TEDxYouth@TheNile – Mohamed Sabry “The Network Marketing Industry”

Mohamed Sabry is an ambitious entrepreneur in the network marketing industry attempting to balance his school and job, and take a look at him here as he addresses the discretion and the misunderstood nature of this amazing industry and clarifies numerous aspects of concern to the audience.
 

Basic Tips in Network Marketing Business (Chinkee Tan)

Learn a Lot from this video presented by:

Life Wealth Coach
Chinkee Tan

If you are looking for FREE Online Opportunity to generate more income. Click here: http://bit.ly/8ShareDagdagKita

Be an Expert in Online and Affiliate Marketing and Make More Money Online!
Watch this Video for FREE: http://bit.ly/DagdagIncomeOnline

 

Vale Realmente La Pena el Network Marketing (MLM)?

Accede GRATIS al Curso de 3 días de Marketing de Atracción, que te enseñará a tener cientos de prospectos al mes, sin molestar a tus amigos y familia – Entra Aquí:

http://www.ErickGamio.com

Sígueme…
http://facebook.com/erickgamio
http://www.twitter.com/erickgamio

 

Time To Rip The Band-Aid Off

Did you know that you don’t have to be perfect to get started?

Getting in the habit of taking action is sooo much more important than worrying about…

– Whether you’re saying the right thing.

– Knowing how to overcome XYZ objection.

– What to say if a prospect asks this or that.

All of those things you’ll want to be able to answer over time, but you won’t be able to start out being skilled at your networking business.

(Not unless you’ve had the same experience and skills from other parts of your life).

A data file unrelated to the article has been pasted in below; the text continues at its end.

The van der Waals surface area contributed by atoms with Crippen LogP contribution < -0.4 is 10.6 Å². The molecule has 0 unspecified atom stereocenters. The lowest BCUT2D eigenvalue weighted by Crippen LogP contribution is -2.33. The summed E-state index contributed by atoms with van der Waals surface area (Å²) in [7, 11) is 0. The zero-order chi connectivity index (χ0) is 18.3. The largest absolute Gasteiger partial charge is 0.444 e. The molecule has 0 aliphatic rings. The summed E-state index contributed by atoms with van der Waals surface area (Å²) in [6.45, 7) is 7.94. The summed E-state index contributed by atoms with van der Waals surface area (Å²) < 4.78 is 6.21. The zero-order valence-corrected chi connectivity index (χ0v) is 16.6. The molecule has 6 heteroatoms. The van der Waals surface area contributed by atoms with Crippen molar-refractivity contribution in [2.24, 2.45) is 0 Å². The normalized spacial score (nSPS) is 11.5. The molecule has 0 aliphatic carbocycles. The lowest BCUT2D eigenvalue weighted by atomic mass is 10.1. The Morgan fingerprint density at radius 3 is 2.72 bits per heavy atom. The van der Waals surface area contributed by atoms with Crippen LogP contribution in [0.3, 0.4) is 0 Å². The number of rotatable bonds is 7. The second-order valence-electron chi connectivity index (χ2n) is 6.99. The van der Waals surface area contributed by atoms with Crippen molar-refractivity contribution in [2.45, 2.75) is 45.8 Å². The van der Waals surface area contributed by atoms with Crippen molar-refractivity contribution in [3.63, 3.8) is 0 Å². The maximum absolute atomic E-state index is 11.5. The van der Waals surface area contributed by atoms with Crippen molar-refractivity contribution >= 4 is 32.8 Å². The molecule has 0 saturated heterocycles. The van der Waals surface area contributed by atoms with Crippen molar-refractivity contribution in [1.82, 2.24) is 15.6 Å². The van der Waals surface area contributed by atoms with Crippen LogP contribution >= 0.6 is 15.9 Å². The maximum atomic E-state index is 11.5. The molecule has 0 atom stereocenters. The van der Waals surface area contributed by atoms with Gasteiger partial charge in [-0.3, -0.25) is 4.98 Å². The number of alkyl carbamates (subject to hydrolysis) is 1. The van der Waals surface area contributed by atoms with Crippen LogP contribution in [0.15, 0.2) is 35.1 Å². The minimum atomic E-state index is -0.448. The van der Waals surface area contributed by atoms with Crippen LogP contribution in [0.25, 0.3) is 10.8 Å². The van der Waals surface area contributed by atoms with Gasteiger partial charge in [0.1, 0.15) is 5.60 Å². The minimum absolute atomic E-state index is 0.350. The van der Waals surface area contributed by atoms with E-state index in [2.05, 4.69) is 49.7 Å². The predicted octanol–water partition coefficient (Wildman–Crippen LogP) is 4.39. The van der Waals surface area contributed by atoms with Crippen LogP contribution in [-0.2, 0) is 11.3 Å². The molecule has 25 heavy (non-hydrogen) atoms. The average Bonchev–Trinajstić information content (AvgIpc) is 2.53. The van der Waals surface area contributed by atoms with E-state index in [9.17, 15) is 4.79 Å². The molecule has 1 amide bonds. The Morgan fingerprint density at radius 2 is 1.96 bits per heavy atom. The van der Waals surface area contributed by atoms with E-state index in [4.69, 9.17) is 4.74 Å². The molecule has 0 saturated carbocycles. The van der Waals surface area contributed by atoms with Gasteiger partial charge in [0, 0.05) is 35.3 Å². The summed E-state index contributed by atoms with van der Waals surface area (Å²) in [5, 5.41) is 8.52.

Just get moving.

Action kicks meditations ass.

So get out there.

Screw up.

Stumble over your words.

It’s not gonna be comfortable.

Sometimes it might not be fun.

But…

If you truly desire the lifestyle that network marketing will afford you…

Then you have to go through the process.

And the sooner you rip off the bandaid and commit to the process, the closer you’ll be to getting results.

While I’m all for embracing the process, there’s certain things you can do to make that path much, much easier.

And they are as follows:

– Have a system that sends you prequalified, business minded prospects.

– Have a way to make $$ off of those prospects (even if they DON’T join your business)

– Be able to get the genuinely interested prospects to raise their hands and pick up the phone and CALL YOU asking to join your business.

Do you have a system in place that does these things for you?

If not, then you need to go grab a copy of the MLM Business Blueprint now, by going here:

http://globalleadershipmaximum.com/go/step-by-step-blueprint?chan=bandaid

Once you get this system setup, you’ll eliminate A LOT of the things that you don’t like dealing with right now.

Tire kicking prospects.

Friends and family that have gone into witness protection.

Fake follow ups – you know these folks, the ones who are saying ‘yes, yes, yes, yes, I’m interested’, but are really just telling you what you want to hear.

You deal with any fake follow ups?

I know I used to deal with a lot of them until I got the Blueprint (http://globalleadershipmaximum.com/go/step-by-step-blueprint?chan=bandaid) and got my system in place.

Are you gonna get started today?

Are you gonna take the actions you know you need to (but have been avoiding)?

That’s up to you.

I believe in you, but can’t MAKE you do anything.

You have to take the first step.

Sincerely,
Amanda Wilkes

 

There is noargument whether money is

Author: royalesecrets

There is noargument whether money is the most important aspect of life. It isn’t.

Maybe for some, it is, but for the rest of us, it’s usually family, or friends. Money doesn’t give us happiness—at least not directly. But haven’t it occurred to you that sometimes in order to make happiness possible we somehow need money? I guess the best way to put it, then, is that money is a common “accessory” to happiness.

I’d like you to be honest with me. Wouldn’t you or your loved ones be happier if your live more comfortable lives? Wouldn’t it make them happy for you to be able to have provided them their needs, and if you wanted, even their luxuries? Wouldn’t it make you, yourself,happy?